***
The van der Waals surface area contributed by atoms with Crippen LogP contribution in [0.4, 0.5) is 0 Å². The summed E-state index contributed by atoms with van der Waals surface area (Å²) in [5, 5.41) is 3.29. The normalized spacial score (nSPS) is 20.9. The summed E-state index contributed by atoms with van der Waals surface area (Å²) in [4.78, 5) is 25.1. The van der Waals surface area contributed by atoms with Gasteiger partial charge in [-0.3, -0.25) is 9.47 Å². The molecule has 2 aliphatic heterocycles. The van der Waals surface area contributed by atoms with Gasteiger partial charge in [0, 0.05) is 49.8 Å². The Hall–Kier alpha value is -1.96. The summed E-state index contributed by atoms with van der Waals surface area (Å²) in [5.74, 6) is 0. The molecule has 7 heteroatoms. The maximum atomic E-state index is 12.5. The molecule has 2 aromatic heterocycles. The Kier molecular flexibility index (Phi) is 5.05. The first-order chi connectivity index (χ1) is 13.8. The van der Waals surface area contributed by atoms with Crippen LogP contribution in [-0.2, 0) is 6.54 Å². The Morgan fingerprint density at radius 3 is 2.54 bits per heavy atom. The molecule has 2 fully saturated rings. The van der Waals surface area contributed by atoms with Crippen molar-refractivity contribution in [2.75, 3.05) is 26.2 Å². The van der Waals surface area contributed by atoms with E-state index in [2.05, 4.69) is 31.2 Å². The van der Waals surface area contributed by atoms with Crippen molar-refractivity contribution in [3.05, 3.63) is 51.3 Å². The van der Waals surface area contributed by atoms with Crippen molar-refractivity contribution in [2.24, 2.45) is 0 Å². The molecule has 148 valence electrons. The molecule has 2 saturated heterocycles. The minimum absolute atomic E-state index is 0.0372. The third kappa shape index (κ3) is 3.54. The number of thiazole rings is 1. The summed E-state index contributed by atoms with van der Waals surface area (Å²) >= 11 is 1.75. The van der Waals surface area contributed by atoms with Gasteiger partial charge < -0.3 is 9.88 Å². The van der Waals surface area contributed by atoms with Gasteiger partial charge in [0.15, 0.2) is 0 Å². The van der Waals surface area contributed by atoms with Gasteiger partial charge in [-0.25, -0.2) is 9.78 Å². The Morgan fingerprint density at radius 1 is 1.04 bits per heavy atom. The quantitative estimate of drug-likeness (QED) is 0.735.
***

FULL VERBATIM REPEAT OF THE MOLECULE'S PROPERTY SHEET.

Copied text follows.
The van der Waals surface area contributed by atoms with Crippen LogP contribution in [0.4, 0.5) is 0 Å². The summed E-state index contributed by atoms with van der Waals surface area (Å²) in [5, 5.41) is 3.29. The normalized spacial score (nSPS) is 20.9. The summed E-state index contributed by atoms with van der Waals surface area (Å²) in [4.78, 5) is 25.1. The van der Waals surface area contributed by atoms with Gasteiger partial charge in [-0.3, -0.25) is 9.47 Å². The molecule has 2 aliphatic heterocycles. The van der Waals surface area contributed by atoms with Gasteiger partial charge in [0, 0.05) is 49.8 Å². The Hall–Kier alpha value is -1.96. The summed E-state index contributed by atoms with van der Waals surface area (Å²) in [5.74, 6) is 0. The molecule has 7 heteroatoms. The maximum atomic E-state index is 12.5. The molecule has 2 aromatic heterocycles. The Kier molecular flexibility index (Phi) is 5.05. The first-order chi connectivity index (χ1) is 13.8. The van der Waals surface area contributed by atoms with Crippen LogP contribution in [-0.2, 0) is 6.54 Å². The Morgan fingerprint density at radius 3 is 2.54 bits per heavy atom. The molecule has 2 fully saturated rings. The van der Waals surface area contributed by atoms with Crippen molar-refractivity contribution in [2.75, 3.05) is 26.2 Å². The van der Waals surface area contributed by atoms with E-state index in [2.05, 4.69) is 31.2 Å². The van der Waals surface area contributed by atoms with Crippen molar-refractivity contribution in [3.05, 3.63) is 51.3 Å². The van der Waals surface area contributed by atoms with Crippen molar-refractivity contribution in [2.24, 2.45) is 0 Å². The molecule has 148 valence electrons. The molecule has 2 saturated heterocycles. The minimum absolute atomic E-state index is 0.0372. The third kappa shape index (κ3) is 3.54. The number of thiazole rings is 1. The summed E-state index contributed by atoms with van der Waals surface area (Å²) >= 11 is 1.75. The van der Waals surface area contributed by atoms with Gasteiger partial charge < -0.3 is 9.88 Å². The van der Waals surface area contributed by atoms with Gasteiger partial charge in [0.15, 0.2) is 0 Å². The van der Waals surface area contributed by atoms with Gasteiger partial charge in [-0.25, -0.2) is 9.78 Å². The Morgan fingerprint density at radius 1 is 1.04 bits per heavy atom. The quantitative estimate of drug-likeness (QED) is 0.735.